Despite the Comdex pronouncement by Oracle CEO Larry Ellison of the imminent decline of the PC, both consumers and business users still need to run their base applications locally, and the primary platform for doing that remains the Windows PC.
Although more computing is moving to the Web,
The issue then will be the cost of accessing software on the grid, versus owning it on your PC. At least then we could have the debate. But our research indicates that this is probably three or more years away.
Some niches do exist where network appliances may make sense. For instance, some portion of the public does not want to deal with any level of technical complexity. They might be more open to using very simple, small, network-only devices in their homes.
But consumers are more likely to use network appliances to supplement PCs instead of replacing them. This is analogous to consumers purchasing a stove, a microwave oven, a toaster oven and a coffee maker. You could do it all with a stove, but for convenience you add the other targeted appliances to the mix as finances allow. If you could only afford one, then it would be the stove.
For businesses, network appliances shift the complexity of system setup and maintenance from the desktop to central servers, which are more accessible to IT support workers.
There are some niches where the point is not to save money in the initial purchase but in ongoing support. Network appliances and "locked-down" PCs are so simple that they need very little support, and consumers cannot add things that create problems.
But advances in desktop management are providing similar centralization of administration to traditional PC based desktops, thereby blunting some of the benefit seen with network devices.
And while network appliances may sound less expensive to buy than PCs, their predecessors--X-terminals and network computers--were not cheaper. And they proved inflexible and unable to upgrade as technology changed--specifically, with the introduction of the Internet.
IT departments that bought into network computing in the past are now facing some limitations because they cannot be upgraded. PCs are inherently more flexible and expandable, and that makes them a better investment in the long run than network computing.
The vast majority of users constantly need more local computing power to run their base applications, independent of network availability issues. One of the main reasons why companies discarded "dumb" terminal computing was that every network slowdown hampered the productivity of every person in the office.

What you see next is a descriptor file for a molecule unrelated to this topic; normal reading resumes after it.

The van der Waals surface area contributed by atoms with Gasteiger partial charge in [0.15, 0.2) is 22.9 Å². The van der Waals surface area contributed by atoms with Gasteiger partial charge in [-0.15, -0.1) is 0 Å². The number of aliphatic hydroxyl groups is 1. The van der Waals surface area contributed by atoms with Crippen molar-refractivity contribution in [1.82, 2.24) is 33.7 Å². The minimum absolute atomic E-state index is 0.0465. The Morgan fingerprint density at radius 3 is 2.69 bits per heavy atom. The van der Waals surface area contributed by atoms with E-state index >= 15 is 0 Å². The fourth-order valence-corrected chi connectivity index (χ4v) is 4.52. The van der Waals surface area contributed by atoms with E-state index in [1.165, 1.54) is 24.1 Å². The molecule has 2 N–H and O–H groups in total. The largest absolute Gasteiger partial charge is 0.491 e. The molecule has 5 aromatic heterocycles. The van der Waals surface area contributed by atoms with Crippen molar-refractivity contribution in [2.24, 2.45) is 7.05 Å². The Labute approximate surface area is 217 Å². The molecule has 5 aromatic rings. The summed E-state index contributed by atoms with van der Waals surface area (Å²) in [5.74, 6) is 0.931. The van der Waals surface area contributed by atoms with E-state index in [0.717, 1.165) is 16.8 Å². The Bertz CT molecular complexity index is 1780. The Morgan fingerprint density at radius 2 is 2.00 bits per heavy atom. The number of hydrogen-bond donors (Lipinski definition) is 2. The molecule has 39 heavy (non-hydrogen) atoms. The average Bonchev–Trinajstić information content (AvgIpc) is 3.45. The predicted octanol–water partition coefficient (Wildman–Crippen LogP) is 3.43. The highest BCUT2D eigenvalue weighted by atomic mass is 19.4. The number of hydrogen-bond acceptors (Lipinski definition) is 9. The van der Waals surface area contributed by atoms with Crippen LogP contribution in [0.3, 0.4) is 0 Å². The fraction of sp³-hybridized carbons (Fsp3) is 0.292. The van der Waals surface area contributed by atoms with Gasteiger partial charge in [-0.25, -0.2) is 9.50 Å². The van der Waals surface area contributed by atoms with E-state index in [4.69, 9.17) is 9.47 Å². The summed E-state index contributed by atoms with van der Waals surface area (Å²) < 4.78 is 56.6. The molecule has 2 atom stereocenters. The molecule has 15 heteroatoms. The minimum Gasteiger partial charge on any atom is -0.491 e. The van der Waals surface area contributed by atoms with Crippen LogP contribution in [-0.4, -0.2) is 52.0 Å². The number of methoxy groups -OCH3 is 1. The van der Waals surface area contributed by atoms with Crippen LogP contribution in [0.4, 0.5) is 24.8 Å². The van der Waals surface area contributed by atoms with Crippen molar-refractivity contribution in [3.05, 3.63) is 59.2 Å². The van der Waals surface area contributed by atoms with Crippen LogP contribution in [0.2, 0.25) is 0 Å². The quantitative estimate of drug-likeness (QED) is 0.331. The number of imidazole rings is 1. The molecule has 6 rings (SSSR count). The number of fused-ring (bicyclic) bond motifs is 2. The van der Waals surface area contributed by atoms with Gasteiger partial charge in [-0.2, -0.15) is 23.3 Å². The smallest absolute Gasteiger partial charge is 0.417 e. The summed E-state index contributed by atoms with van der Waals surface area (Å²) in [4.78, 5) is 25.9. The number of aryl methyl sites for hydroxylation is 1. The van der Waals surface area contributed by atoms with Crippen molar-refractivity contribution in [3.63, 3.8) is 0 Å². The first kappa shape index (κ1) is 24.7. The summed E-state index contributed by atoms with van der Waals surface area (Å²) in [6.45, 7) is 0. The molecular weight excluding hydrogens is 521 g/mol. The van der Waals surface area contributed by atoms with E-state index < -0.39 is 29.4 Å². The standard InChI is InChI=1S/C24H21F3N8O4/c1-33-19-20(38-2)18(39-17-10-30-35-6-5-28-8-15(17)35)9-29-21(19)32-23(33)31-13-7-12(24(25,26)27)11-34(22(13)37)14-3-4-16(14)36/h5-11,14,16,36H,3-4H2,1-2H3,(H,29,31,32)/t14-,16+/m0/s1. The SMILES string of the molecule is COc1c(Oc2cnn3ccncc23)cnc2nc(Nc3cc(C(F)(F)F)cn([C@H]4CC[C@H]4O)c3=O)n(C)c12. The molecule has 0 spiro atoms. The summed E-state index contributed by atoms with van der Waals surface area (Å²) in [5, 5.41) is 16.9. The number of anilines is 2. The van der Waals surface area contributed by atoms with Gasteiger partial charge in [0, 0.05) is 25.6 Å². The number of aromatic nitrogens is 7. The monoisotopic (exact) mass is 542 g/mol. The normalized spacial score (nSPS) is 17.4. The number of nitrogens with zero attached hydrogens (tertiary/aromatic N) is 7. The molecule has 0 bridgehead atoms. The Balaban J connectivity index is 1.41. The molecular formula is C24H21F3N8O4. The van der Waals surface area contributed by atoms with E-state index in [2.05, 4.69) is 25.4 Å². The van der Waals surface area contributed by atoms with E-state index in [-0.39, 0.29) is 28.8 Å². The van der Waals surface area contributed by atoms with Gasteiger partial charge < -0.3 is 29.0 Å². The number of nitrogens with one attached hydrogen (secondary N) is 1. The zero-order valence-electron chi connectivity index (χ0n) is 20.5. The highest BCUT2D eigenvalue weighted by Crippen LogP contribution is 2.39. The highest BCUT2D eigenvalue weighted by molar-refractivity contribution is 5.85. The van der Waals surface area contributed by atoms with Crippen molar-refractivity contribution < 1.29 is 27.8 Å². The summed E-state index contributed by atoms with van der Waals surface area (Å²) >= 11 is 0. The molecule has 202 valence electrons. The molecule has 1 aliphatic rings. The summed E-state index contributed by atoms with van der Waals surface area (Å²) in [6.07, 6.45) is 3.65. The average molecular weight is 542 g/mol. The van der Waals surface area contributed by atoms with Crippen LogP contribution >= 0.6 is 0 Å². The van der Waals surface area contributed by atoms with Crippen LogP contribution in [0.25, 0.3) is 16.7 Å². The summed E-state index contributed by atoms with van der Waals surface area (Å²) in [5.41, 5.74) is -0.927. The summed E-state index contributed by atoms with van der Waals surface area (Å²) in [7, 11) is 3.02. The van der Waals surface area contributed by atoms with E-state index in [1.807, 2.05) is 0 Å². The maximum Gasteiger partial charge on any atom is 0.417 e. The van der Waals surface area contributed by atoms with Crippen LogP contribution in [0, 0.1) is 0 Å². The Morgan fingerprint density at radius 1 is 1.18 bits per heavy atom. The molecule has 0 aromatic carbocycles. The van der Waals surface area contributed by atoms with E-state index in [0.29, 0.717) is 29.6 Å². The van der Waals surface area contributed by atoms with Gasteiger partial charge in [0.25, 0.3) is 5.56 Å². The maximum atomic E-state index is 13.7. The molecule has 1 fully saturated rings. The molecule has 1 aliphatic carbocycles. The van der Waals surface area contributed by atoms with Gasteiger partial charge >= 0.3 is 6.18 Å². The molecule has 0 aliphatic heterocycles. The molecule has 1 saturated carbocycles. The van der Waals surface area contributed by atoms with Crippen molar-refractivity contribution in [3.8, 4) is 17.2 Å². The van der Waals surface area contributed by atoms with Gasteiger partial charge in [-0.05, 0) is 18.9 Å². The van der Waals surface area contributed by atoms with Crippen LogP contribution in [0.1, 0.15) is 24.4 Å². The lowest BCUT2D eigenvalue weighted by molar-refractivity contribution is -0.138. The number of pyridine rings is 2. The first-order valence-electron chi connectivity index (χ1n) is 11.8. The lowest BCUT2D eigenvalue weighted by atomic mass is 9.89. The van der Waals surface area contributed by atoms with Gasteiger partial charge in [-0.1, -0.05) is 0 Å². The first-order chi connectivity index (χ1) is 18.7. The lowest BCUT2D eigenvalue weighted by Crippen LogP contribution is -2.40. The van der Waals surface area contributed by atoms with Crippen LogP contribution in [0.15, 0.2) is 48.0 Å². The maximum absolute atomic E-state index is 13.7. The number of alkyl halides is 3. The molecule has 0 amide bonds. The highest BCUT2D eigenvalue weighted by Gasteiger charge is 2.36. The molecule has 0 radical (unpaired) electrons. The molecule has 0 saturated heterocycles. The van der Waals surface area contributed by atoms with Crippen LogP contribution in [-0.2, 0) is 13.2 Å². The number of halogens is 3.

Today office productivity is even more closely tied to computing, and workers need to be able to be productive even when the network is down, or when they are unable to connect at all--for instance, while traveling.
Long-term, client-side processing power needs to be leveraged to enhance interaction and provide the next level of user productivity gains.
While the "application logic" may rest on servers, the "presentation logic" will continue to evolve and take on greater importance. Technologies such as speech, rich media and natural language will need to be handled at the device, requiring ever more powerful clients than we see today. Appliances today simply don't handle those technologies well.
Locked-down computers, which prevent users from adding games and other personal software and which force them to store their data on central servers, where it can be backed up regularly, are often better solutions for gaining more control over a business computing environment.
Although there will be more network-connected non-PC devices (such as cell phones and PDAs), even these have significant local computing power (the typical $150 MP3 player has 48MB of flash memory, a basic processor and a simple operating system), and they will complement desktop PCs rather than replace them.
Over time, however, we expect to see some blurring of the line between appliances and traditional PCs, as operating system code becomes more modular and user platform management more automated. All devices will exhibit both thin and thick characteristics, in varying degrees.
Businesses may want to consider network appliances (primarily sub-$1,000 locked-down PCs) for specific niche needs. Consumers who are averse to dealing with any kind of complexity may be willing to trade the flexibility of a PC for the simplicity of a network device.
But both groups should keep in mind that network appliances deliver much less capability for about the same purchase price. They cannot be upgraded as network technology--which is in a high state of flux. They cannot operate independently of the network.
For consumers, the lifetime cost of ownership of these devices will depend on the cost of Internet and resource access. If that rises over time, their computing costs will rise with it, and if they have vital personal information on a Web server, they will have little choice but to pay those costs.
Oracle, of course, has an ax to grind, as Ellison wants to knock Microsoft off its pedestal. But the emphasis on PC replacement is entirely the wrong focus. What we are seeing is an expanding role of end-user computing environments, where various types of devices pervasively expose services to consumers, employees, partners and suppliers.
The PC remains a foundation for the foreseeable future. It will be supplemented by other devices, such as network appliances, which act as touch points around user work and lifestyle activities. META Group analysts Dale Kutnick, Val Sribar, William Zachmann, Steve Kleynhans, and Mike Gotta contributed to this article.
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